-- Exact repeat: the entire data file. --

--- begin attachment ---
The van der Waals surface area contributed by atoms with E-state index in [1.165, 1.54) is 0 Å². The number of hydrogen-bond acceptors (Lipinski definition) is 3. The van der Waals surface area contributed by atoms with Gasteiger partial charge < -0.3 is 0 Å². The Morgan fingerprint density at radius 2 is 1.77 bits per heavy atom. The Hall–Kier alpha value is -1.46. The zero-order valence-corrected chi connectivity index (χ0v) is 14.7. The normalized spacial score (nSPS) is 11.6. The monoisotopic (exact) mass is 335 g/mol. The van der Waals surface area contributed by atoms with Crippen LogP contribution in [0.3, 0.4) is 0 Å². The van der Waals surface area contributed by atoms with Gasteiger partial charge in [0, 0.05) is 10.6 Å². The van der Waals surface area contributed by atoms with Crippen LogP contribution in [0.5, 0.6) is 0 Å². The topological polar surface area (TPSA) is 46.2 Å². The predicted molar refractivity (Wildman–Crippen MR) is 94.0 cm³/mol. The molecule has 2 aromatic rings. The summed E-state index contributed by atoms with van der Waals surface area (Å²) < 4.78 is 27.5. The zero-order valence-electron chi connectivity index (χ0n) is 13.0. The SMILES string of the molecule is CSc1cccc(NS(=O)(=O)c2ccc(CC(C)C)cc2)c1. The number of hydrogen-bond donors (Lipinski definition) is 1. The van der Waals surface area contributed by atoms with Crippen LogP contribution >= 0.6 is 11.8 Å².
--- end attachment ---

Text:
The van der Waals surface area contributed by atoms with E-state index in [1.165, 1.54) is 0 Å². The number of hydrogen-bond acceptors (Lipinski definition) is 3. The van der Waals surface area contributed by atoms with Gasteiger partial charge < -0.3 is 0 Å². The Morgan fingerprint density at radius 2 is 1.77 bits per heavy atom. The Hall–Kier alpha value is -1.46. The zero-order valence-corrected chi connectivity index (χ0v) is 14.7. The normalized spacial score (nSPS) is 11.6. The monoisotopic (exact) mass is 335 g/mol. The van der Waals surface area contributed by atoms with Crippen LogP contribution in [0.3, 0.4) is 0 Å². The van der Waals surface area contributed by atoms with Gasteiger partial charge in [0, 0.05) is 10.6 Å². The van der Waals surface area contributed by atoms with Crippen LogP contribution in [0.5, 0.6) is 0 Å². The topological polar surface area (TPSA) is 46.2 Å². The predicted molar refractivity (Wildman–Crippen MR) is 94.0 cm³/mol. The molecule has 2 aromatic rings. The summed E-state index contributed by atoms with van der Waals surface area (Å²) < 4.78 is 27.5. The zero-order valence-electron chi connectivity index (χ0n) is 13.0. The SMILES string of the molecule is CSc1cccc(NS(=O)(=O)c2ccc(CC(C)C)cc2)c1. The number of hydrogen-bond donors (Lipinski definition) is 1. The van der Waals surface area contributed by atoms with Crippen LogP contribution >= 0.6 is 11.8 Å².